The colorful group that came together at the beginning of the week on the new campus of the German Football Association (DFB) in Frankfurt was something new for the more than 120-year-old association.
DFB President Bernd Neuendorf had invited various representatives from half a dozen organizations in the LGBTIQ+ community in Germany to spend two hours talking with them about the World Cup in Qatar.
About their concerns, expectations and demands.
Football correspondent Europe in Berlin.
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The exchange served the president and the association together with its ambassador for diversity, Thomas Hitzlsperger, but also to make clear a new positioning of the DFB in dealing with gender diversity and the community.
"I think it's very important that we enter into a dialogue and also include your expectations," said Neuendorf in greeting.
He spoke of the "most controversial World Cup" and how the hosts dealt with issues such as "employee rights, women's rights, LGBTIQ+, media and press freedom and other socio-political aspects".
The DFB takes a critical view of this and has recently made this publicly clear through appropriate “messages”.
Movement in the DFB
Neuendorf reports to the various interest groups of the LGBTIQ+ scene about the movement that the DFB has made in the recent past in this new direction for him.
In addition to the public criticism of Qatar, "visibility" was also created on these issues.
The DFB took part in Christopher Street Day in Frankfurt last month with a double-decker bus.
In the sense of a common commitment to a free and diverse society, as the association explained.
Neuendorf also wants to see it as a success that the DFB recently passed a new regulation on the right to play for “trans*, inter* and non-binary people”, which will come into force with this 2022/23 season and will apply to amateur football in the DFB game regulations and youth regulations have been included.
Other sports federations, such as the International Swimming Federation (FINA), have found different answers to this challenge.
Trans women who want to start in the women's class there in the future must have undergone hormone therapy by the age of twelve or by the time they hit puberty.
The swimming association wants to ensure that adult transgender athletes do not have an unfair advantage in women's competitions.
If you cannot prove these criteria, you will not be able to start in international competitions.
Neuendorf describes the DFB executive committee's decision to change the football game regulations as "liberalization of game operations".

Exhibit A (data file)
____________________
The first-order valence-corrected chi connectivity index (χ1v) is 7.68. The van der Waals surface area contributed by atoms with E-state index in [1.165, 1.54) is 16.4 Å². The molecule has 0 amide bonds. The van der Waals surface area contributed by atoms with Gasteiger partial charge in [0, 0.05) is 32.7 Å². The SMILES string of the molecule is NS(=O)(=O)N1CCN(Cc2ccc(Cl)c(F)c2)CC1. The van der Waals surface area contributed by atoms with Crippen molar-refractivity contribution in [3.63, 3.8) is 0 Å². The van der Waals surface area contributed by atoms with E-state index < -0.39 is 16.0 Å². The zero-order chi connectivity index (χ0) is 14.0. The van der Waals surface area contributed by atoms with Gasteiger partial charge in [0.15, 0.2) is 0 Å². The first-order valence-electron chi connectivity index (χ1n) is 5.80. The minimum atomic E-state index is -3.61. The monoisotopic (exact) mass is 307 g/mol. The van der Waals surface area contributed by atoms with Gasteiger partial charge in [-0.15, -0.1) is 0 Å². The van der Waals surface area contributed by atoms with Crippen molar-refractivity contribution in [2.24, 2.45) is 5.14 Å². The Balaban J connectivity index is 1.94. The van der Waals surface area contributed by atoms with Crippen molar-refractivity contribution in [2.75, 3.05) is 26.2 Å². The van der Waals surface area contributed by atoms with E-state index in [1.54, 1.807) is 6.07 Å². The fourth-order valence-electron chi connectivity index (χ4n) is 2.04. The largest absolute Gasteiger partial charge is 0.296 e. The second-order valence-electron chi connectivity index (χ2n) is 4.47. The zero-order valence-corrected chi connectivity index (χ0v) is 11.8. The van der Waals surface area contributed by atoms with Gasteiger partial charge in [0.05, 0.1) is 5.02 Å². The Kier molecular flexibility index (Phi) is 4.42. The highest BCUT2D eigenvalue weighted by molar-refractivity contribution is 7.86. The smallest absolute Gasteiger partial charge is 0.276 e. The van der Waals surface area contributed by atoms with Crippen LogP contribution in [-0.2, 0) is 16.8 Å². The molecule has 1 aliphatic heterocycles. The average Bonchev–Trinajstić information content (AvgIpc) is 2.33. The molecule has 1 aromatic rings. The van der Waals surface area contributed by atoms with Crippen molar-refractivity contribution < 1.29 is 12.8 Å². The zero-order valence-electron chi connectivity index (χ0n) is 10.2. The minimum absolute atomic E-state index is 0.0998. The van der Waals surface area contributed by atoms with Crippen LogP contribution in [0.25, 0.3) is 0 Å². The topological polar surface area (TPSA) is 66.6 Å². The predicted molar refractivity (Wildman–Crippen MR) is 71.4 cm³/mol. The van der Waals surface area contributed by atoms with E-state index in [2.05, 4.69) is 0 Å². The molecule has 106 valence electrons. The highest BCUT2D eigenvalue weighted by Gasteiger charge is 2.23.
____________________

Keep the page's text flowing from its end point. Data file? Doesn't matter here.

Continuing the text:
It is a very "important point for transgender and intersex people" that the association has created the opportunity for them "to be able to freely choose the team they would like to play in".
Neuendorf also announced that he would travel to Qatar with Interior Minister Nancy Faeser (SPD) before the World Cup in order to talk about the topics that would be discussed with the LGBTIQ+ community at the DFB on that day.
He wanted to take "one or the other message" with him there.
But it is also true, said Hitzlsperger, that not every wish can be implemented with a view to the World Cup.
The DFB is developing "but in a very good direction".
Community advises against traveling to Qatar
The representatives of the community in the house of the DFB did not hide their criticism of the World Cup.
The criticism is primarily aimed at the situation for women and the LGBTIQ+ community in the host country.
In Qatar, homosexuality is punishable by death.
Last but not least, concerns were expressed about the lack of security in this context, but also specifically about female fans and employees in various areas (media, teams, organization) around the World Cup.
The community does not believe the announcement by the organizers of the World Cup that everyone is welcome in Qatar.
“We cannot recommend anyone from our ranks to travel to Qatar.
There are too many unanswered questions,” said Sven Kistner, representative of queer football fan clubs.
The questions include aspects that have not been clarified for the representatives of the scene, such as: Can women wear a T-shirt and shorts in the stadium when it is 30 degrees Celsius?
Are you allowed to travel alone?
Do you need a male companion because of the male guardianship anchored there by law?
Should unmarried women wear a wedding ring just to be on the safe side?
As long as no satisfactory answers are given, Annabell Kolbe from F_in (Netzwerk Frauen im Fußball) advises all female fans not to travel - although she knows that for many fans it could be a highlight in their fan life.